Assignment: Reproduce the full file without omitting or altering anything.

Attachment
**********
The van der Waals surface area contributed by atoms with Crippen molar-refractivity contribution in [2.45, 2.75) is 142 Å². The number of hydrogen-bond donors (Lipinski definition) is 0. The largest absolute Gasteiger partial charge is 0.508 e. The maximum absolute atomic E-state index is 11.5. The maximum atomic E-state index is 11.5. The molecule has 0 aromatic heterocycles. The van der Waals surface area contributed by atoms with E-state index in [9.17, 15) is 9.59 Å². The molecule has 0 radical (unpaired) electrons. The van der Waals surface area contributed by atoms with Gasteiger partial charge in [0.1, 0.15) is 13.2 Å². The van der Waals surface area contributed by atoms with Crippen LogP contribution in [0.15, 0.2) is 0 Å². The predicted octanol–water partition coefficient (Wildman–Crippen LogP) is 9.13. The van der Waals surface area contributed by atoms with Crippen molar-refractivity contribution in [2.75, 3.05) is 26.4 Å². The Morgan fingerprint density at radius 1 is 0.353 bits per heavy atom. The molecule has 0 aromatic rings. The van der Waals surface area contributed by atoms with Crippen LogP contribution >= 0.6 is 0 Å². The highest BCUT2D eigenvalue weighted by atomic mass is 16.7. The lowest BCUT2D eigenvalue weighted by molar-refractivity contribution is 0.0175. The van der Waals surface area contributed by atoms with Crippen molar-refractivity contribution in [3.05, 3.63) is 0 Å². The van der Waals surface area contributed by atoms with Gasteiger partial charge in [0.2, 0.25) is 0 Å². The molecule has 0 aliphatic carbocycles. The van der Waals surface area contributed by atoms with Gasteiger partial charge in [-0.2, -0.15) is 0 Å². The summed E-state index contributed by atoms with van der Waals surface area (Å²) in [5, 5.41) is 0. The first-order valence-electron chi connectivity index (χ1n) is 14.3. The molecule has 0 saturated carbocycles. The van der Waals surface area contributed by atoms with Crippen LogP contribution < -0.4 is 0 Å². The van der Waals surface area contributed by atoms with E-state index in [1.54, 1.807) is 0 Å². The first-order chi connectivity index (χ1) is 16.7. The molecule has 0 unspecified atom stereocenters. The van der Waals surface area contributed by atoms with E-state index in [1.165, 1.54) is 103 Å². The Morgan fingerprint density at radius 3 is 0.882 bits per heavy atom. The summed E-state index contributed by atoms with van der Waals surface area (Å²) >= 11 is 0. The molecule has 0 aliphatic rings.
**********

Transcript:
The van der Waals surface area contributed by atoms with Crippen molar-refractivity contribution in [2.45, 2.75) is 142 Å². The number of hydrogen-bond donors (Lipinski definition) is 0. The largest absolute Gasteiger partial charge is 0.508 e. The maximum absolute atomic E-state index is 11.5. The maximum atomic E-state index is 11.5. The molecule has 0 aromatic heterocycles. The van der Waals surface area contributed by atoms with E-state index in [9.17, 15) is 9.59 Å². The molecule has 0 radical (unpaired) electrons. The van der Waals surface area contributed by atoms with Gasteiger partial charge in [0.1, 0.15) is 13.2 Å². The van der Waals surface area contributed by atoms with Crippen LogP contribution in [0.15, 0.2) is 0 Å². The predicted octanol–water partition coefficient (Wildman–Crippen LogP) is 9.13. The van der Waals surface area contributed by atoms with Crippen molar-refractivity contribution in [2.75, 3.05) is 26.4 Å². The Morgan fingerprint density at radius 1 is 0.353 bits per heavy atom. The molecule has 0 aromatic rings. The van der Waals surface area contributed by atoms with Crippen LogP contribution >= 0.6 is 0 Å². The highest BCUT2D eigenvalue weighted by atomic mass is 16.7. The lowest BCUT2D eigenvalue weighted by molar-refractivity contribution is 0.0175. The van der Waals surface area contributed by atoms with Crippen molar-refractivity contribution in [3.05, 3.63) is 0 Å². The van der Waals surface area contributed by atoms with Gasteiger partial charge in [0.2, 0.25) is 0 Å². The molecule has 0 aliphatic carbocycles. The van der Waals surface area contributed by atoms with Gasteiger partial charge in [-0.2, -0.15) is 0 Å². The summed E-state index contributed by atoms with van der Waals surface area (Å²) in [5, 5.41) is 0. The first-order valence-electron chi connectivity index (χ1n) is 14.3. The molecule has 0 saturated carbocycles. The van der Waals surface area contributed by atoms with Crippen LogP contribution < -0.4 is 0 Å². The van der Waals surface area contributed by atoms with E-state index in [1.54, 1.807) is 0 Å². The first-order chi connectivity index (χ1) is 16.7. The molecule has 0 unspecified atom stereocenters. The van der Waals surface area contributed by atoms with E-state index in [1.165, 1.54) is 103 Å². The Morgan fingerprint density at radius 3 is 0.882 bits per heavy atom. The summed E-state index contributed by atoms with van der Waals surface area (Å²) >= 11 is 0. The molecule has 0 aliphatic rings.